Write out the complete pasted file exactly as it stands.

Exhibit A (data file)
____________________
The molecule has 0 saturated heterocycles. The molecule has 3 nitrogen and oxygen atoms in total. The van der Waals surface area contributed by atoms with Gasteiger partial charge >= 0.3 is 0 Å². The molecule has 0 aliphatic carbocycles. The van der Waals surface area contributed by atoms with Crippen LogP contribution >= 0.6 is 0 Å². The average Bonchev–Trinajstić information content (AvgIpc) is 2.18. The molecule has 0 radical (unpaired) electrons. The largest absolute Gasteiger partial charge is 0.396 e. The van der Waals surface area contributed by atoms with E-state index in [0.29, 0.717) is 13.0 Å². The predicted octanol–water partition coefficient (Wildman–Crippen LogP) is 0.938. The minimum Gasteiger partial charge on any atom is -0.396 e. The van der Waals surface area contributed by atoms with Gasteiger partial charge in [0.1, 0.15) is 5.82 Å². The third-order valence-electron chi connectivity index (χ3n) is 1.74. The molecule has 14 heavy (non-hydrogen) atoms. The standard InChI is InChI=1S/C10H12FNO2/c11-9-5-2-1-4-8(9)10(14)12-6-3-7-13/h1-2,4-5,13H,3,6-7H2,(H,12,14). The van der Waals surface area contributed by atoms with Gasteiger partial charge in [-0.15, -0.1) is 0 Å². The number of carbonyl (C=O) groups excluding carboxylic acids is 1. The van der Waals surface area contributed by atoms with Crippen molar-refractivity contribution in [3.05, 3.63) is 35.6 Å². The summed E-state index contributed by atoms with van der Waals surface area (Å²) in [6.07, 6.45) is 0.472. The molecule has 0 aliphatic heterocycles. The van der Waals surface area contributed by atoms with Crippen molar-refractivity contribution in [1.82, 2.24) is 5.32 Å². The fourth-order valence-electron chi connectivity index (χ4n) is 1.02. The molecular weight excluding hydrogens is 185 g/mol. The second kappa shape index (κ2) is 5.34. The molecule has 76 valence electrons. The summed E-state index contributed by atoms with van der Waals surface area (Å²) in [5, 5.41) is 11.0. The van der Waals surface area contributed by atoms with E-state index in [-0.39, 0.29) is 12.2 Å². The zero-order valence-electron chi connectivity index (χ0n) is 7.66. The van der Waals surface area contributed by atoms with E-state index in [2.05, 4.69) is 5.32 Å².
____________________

The molecule has 0 saturated heterocycles. The molecule has 3 nitrogen and oxygen atoms in total. The van der Waals surface area contributed by atoms with Gasteiger partial charge >= 0.3 is 0 Å². The molecule has 0 aliphatic carbocycles. The van der Waals surface area contributed by atoms with Crippen LogP contribution >= 0.6 is 0 Å². The average Bonchev–Trinajstić information content (AvgIpc) is 2.18. The molecule has 0 radical (unpaired) electrons. The largest absolute Gasteiger partial charge is 0.396 e. The van der Waals surface area contributed by atoms with E-state index in [0.29, 0.717) is 13.0 Å². The predicted octanol–water partition coefficient (Wildman–Crippen LogP) is 0.938. The minimum Gasteiger partial charge on any atom is -0.396 e. The van der Waals surface area contributed by atoms with Gasteiger partial charge in [0.1, 0.15) is 5.82 Å². The third-order valence-electron chi connectivity index (χ3n) is 1.74. The molecule has 14 heavy (non-hydrogen) atoms. The standard InChI is InChI=1S/C10H12FNO2/c11-9-5-2-1-4-8(9)10(14)12-6-3-7-13/h1-2,4-5,13H,3,6-7H2,(H,12,14). The van der Waals surface area contributed by atoms with Gasteiger partial charge in [-0.15, -0.1) is 0 Å². The number of carbonyl (C=O) groups excluding carboxylic acids is 1. The van der Waals surface area contributed by atoms with Crippen molar-refractivity contribution in [3.05, 3.63) is 35.6 Å². The summed E-state index contributed by atoms with van der Waals surface area (Å²) in [6.07, 6.45) is 0.472. The molecule has 0 aliphatic heterocycles. The van der Waals surface area contributed by atoms with Crippen molar-refractivity contribution in [1.82, 2.24) is 5.32 Å². The fourth-order valence-electron chi connectivity index (χ4n) is 1.02. The molecular weight excluding hydrogens is 185 g/mol. The second kappa shape index (κ2) is 5.34. The molecule has 76 valence electrons. The summed E-state index contributed by atoms with van der Waals surface area (Å²) in [5, 5.41) is 11.0. The van der Waals surface area contributed by atoms with E-state index in [-0.39, 0.29) is 12.2 Å². The zero-order valence-electron chi connectivity index (χ0n) is 7.66. The van der Waals surface area contributed by atoms with E-state index in [2.05, 4.69) is 5.32 Å².